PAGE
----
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For reasons unknown to scientists at this time, the incidence of asthma is steadily increasing. There is now evidence that parents with children who have asthma do not always realize that the child’s treatment is inadequate
Asthma affects as many as 10% to 12% of children and is the leading cause of chronic illness in children. For reasons unknown to scientists at this time, the incidence of asthma is steadily increasing. Asthma symptoms can begin at any age, but most children have their first asthma symptoms by age five. This illness is characterized by inflammation of the bronchial tubes and increased secretions inside the tubes. 

There is now evidence that parents with children who have asthma do not always realize that the child’s treatment is inadequate. According to the European Respiratory Journal, fewer than two of ten children with asthma are under control. Interviews were conducted with 1284 parents of children who had asthma and were ages 4 to 15 years. The families were from Canada, Greece, Hungary, The Netherlands, South Africa, and the United Kingdom. The Childhood Asthma Control Test (C-ACT) was used to determine how often asthma control was achieved in the children and adolescents studied.

The researchers concluded that complete asthma control is uncommon in children all over the world and that, overall, parents do not understand the child’s asthma severity and believe there is control when there is not. Dr. Carroll and associates believe that this is a major potential barrier to the successful treatment of asthma in children. While around 70% of the parents described their child’s asthma as mild, 40% had a score that indicated inadequate control. The study also found children whose parents who worry about the medication side effects are more likely to have poor asthma control. The most common side effect from steroid inhalers is thrush, an uncommon but treatable fungal mouth infection.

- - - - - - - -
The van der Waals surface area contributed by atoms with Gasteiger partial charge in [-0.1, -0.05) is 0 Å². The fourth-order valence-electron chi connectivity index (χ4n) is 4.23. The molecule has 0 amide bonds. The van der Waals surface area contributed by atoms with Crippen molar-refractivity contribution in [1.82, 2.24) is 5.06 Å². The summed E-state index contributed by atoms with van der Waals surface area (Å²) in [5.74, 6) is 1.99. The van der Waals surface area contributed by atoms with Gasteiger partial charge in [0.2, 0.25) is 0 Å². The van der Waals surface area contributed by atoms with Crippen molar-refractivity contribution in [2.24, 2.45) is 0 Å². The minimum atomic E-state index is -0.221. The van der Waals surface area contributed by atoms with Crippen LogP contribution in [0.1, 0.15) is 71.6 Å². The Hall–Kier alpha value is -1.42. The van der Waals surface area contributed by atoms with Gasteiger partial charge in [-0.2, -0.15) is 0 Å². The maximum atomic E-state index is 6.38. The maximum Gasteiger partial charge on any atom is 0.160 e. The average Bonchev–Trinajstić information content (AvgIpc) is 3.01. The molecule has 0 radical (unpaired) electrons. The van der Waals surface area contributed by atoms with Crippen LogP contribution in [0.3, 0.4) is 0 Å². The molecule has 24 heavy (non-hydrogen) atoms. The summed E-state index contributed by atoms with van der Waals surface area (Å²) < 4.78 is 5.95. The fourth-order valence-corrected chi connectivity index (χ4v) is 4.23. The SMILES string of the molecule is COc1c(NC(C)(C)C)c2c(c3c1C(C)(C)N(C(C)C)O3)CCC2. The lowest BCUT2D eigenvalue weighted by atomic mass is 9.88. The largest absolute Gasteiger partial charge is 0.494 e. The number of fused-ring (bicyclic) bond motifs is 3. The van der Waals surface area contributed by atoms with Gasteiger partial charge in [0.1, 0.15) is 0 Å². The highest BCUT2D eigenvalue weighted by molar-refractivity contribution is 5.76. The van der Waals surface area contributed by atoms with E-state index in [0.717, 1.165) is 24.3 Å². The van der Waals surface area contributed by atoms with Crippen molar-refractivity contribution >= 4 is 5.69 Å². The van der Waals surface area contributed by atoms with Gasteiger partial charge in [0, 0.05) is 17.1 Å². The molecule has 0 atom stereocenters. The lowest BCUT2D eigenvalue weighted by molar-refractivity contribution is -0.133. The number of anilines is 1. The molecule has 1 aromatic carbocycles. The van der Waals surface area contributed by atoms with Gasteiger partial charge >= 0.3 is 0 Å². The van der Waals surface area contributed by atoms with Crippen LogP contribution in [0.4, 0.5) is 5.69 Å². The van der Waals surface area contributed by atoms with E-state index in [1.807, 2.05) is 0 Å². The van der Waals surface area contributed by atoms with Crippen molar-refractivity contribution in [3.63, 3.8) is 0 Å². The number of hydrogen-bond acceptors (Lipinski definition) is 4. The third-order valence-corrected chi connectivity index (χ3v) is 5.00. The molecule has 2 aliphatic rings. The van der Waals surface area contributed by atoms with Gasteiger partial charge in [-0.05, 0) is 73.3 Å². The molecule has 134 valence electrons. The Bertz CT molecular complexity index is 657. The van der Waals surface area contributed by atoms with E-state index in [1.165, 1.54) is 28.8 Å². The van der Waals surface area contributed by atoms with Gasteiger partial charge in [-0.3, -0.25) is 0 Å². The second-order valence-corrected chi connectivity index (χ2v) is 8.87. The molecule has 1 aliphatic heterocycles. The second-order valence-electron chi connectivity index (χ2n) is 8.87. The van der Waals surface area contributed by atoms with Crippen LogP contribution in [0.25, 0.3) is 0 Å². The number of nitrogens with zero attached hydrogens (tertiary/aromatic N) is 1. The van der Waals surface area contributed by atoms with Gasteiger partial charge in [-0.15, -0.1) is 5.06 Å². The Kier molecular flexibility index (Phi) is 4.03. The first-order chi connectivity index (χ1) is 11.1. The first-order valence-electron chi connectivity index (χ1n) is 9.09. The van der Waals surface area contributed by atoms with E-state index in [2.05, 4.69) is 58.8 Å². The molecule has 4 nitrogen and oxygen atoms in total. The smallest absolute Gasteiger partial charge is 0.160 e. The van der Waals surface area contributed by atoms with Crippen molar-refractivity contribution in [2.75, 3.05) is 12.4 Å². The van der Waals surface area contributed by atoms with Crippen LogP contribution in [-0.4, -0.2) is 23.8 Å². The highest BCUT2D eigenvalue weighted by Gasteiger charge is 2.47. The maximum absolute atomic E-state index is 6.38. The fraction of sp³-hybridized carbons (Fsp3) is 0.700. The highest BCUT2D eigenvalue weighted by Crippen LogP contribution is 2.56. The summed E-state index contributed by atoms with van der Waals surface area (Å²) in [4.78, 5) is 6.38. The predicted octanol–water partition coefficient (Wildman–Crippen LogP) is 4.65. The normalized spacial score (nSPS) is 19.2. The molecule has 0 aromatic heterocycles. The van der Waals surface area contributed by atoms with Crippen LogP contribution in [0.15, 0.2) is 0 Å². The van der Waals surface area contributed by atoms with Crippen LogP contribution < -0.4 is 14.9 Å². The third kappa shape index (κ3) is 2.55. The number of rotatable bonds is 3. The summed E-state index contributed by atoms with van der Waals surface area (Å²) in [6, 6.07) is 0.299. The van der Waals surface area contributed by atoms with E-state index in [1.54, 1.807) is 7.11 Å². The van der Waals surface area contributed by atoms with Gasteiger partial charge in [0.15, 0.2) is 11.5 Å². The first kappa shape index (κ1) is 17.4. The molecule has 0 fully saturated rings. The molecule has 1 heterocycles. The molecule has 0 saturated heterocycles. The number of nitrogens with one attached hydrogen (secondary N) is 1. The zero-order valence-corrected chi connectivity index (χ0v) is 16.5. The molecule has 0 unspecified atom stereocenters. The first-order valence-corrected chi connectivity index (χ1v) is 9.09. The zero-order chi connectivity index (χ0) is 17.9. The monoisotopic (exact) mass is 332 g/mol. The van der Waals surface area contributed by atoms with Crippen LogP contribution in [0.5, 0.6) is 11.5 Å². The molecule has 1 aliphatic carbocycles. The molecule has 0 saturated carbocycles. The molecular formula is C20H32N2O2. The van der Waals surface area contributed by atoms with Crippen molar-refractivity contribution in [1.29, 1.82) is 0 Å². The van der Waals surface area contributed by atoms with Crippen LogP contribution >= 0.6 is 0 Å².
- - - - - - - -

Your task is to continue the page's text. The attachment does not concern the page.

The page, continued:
The American Lung Association tells us that asthma control involves monitoring symptoms and planning ahead for potential emergencies. In addition, control of the condition includes reduction of the triggers of asthma attacks, such as smoking and not using medications appropriately. Respiratory researchers also found that children tend to be better than their parents at determining their asthma control. The Center for Disease Control (CDC) reported that around 250,000 people worldwide die from asthma related causes. In 2007, a CDC study found that more than 34 million people worldwide had been diagnosed with asthma during their lifetimes.

Asthma is a lung disease that is one of the most common long-term diseases of children. Uncontrolled asthma causes repeated episodes of breathlessness, wheezing, coughing, and chest tightness. In most cases, there is no known cause and sadly, no known cure. It can only be controlled by using prescribed medication, treatments, and through prevention. Some children with asthma may rely on quick-relief medications along with long-term control medications to keep their asthma in check. Parents should work closely with a physician who specializes in asthma to help find the right treatment for their child.

There are many things that can trigger asthma and it is important for those who have the condition to avoid these. The CDC reports triggers as tobacco smoke, dust mites, outdoor air pollution, cockroach allergen, pet dander, mold, chemicals and perfumes, and wood smoke. Specialists in the allergy and asthma field recommend avoidance of these triggers to control asthma symptoms.

  • Carroll, W.D., Wildhaber, J., & Brand, P.L.P. (2011). Parent misperception of control in childhood asthma: The room to breathe survey. Retrieved from: http://erj.ersjournals.com/content/early/2011/06/20/09031936.00048911.abstract
  • Schultz, E. (2011). Reuters.com. Parents underestimate kids’ asthma symptoms. Retrieved from: http://www.reuters.com/article/2011/07/14/us-parents-asthma-idUSTRE76D4AS20110714?feedType=RSS&feedName=healthNews&utm_source=feedburner&utm_medium=feed&utm_campaign=Feed%3A+reuters%2FhealthNews+%28News+%2F+US+%2F+Health+News%29
  • Photo courtesy of themohers on Flickr: www.flickr.com/photos/30912734@N04/3631079012/